A Gun with Her Lingerie
Aunt Velma concluded her story, “So, for years I kept that pistol hidden in my lingerie drawer.” This comment startled me. It was not something that I would ever have imagined coming from her, a person whose life centered around a pacifist church, one who had prayed for the Japanese children during WW II. She held her belief’s clearly, strongly, and without compromise. From childhood she had been taught that killing was wrong, and she would never have considered owning a handgun. Yet, here she was, telling me that she had hidden one somewhere in her lingerie drawer.
We were visiting by phone when she told me this story, the first part of which I already knew because I was actually present when it happened. It was the summer after I had graduated from college. In the fall I would start my first year of teaching, and Wayne and I would plan our Christmas wedding. But for the summer, I lived in Missouri with Aunt Velma, Uncle Dean and their family. It was a fun and happy time, a summer of having the brothers my family was missing. We laughed and joked a lot, but not all had been fun and games.
One Saturday evening a car drove into the yard. A young boy ran into the house through the front door and his mother and brother burst in the back porch door. I could hear Uncle Dean out in the yard speaking to someone who sounded drunk. It was the father, Mike. Uncle Dean made friends with every person he met and Mike had been no exception. It turned out that Mike was not only drunk but also upset and angry with his wife who had left him. While Dean and Mike sat on the porch and talked, his wife Betty and her two sons stayed inside with the rest of us. When the long summer evening faded into darkness, it was decided that Betty and her sons would stay overnight. We figured out sleeping spots for everyone and went to bed, but the murmur of voices continued on the porch.
Sunday morning, I got up early to wash my hair and discovered that Uncle Dean was leaving to take Betty and her sons home again. Mike was gone. When Uncle Dean returned, he came into the kitchen where I was starting coffee to go with Aunt Velma’s delectable cinnamon rolls. “I have something to show you,” he said in an unusually serious voice. He disappeared into his bedroom and returned holding a pistol, no longer loaded, but ominous-looking nevertheless—Mike had come intending to shoot his wife. Instead, he had voluntarily given the loaded pistol to Uncle Dean.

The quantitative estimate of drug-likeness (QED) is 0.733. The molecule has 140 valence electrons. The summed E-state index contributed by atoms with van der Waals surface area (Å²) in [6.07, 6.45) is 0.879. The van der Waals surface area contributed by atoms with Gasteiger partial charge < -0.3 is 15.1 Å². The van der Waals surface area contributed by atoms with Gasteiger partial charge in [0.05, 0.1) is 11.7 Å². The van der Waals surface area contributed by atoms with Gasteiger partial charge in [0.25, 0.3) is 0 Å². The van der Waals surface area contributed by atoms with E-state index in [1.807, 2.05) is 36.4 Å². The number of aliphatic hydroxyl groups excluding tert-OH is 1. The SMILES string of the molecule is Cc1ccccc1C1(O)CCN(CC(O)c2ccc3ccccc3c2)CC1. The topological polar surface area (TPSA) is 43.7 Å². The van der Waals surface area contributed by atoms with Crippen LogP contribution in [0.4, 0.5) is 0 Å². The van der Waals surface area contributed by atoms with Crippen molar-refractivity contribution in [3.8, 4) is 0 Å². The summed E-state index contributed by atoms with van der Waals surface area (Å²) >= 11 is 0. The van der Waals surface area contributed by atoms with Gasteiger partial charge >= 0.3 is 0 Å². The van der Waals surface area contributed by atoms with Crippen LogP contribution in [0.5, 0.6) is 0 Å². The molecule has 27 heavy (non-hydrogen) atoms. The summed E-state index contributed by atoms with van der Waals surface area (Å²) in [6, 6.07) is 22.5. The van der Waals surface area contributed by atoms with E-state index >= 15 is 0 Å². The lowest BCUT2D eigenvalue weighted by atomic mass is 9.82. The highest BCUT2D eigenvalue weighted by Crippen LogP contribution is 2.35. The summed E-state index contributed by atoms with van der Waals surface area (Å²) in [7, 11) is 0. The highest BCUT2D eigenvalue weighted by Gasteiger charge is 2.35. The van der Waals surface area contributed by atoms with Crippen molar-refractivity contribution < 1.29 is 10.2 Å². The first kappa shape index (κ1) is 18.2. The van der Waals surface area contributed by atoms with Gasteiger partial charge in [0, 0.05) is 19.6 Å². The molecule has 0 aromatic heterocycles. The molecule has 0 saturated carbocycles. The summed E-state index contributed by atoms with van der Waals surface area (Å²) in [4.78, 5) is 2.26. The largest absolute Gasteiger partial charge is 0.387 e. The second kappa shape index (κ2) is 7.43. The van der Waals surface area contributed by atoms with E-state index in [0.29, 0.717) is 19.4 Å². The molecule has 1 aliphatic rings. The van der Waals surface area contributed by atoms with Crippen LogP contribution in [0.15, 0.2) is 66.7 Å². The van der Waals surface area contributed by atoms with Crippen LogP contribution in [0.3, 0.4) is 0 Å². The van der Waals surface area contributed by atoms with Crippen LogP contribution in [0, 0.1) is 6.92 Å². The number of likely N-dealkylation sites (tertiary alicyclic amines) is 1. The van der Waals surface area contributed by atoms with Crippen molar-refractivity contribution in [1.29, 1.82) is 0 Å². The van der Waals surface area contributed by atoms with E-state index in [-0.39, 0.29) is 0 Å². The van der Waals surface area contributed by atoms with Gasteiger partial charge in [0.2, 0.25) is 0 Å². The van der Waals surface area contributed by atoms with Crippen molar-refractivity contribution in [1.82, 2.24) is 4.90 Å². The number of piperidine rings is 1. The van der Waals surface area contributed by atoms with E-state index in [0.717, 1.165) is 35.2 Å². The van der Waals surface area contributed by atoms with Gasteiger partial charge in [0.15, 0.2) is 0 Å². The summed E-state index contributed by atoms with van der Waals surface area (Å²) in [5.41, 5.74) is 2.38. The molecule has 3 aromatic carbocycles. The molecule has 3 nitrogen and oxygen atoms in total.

The full enormity of what could have happened hit me slowly. All through church, I kept thinking of how the evening could have turned out very differently. Along with deep gratefulness for our safety, I also marveled at Uncle Dean who with only a high school diploma and not a single class in counseling or de-escalating dangerous situations, had ended up with the loaded gun in his hands, and Mike at home, peacefully sleeping off his drunkeness.
That is the part of the story I knew, but Aunt Velma continued. “Dean gave me the pistol and asked me to hide it somewhere. If Mike ever came to pick it up, he didn’t want to know where it was. So,” Aunt Velma concluded with a little chuckle, “I kept that gun hidden in my dresser drawer for years.”
I had to smile to myself at the idea. Her actions were consistent with her beliefs. Yet, the image of her drawer of intimate apparel as the hiding place for a pistol, felt like a disjuncture, a mixed metaphor, a contradiction. I tried to come up in my mind with a photo of her that would fit the “pistol-packin’ mama” image the gun in her drawer suggested. There were none, of course. She was always a simply-dressed, covering-wearing Mennonite woman. Yet I felt something of her amusement at herself—her recognition that this detail of her life might invite such an image. As I moved beyond amusement, I could see in the paradox a wisdom born of love, a willingness to break one’s own rules, perhaps even loose face, for the sake of a greater good. I see her ability not to take herself too seriously and to live with ambiguity despite her clarity. It makes me wonder, what I would be willing to hold in my drawer—how might I be called on to live with contradiction?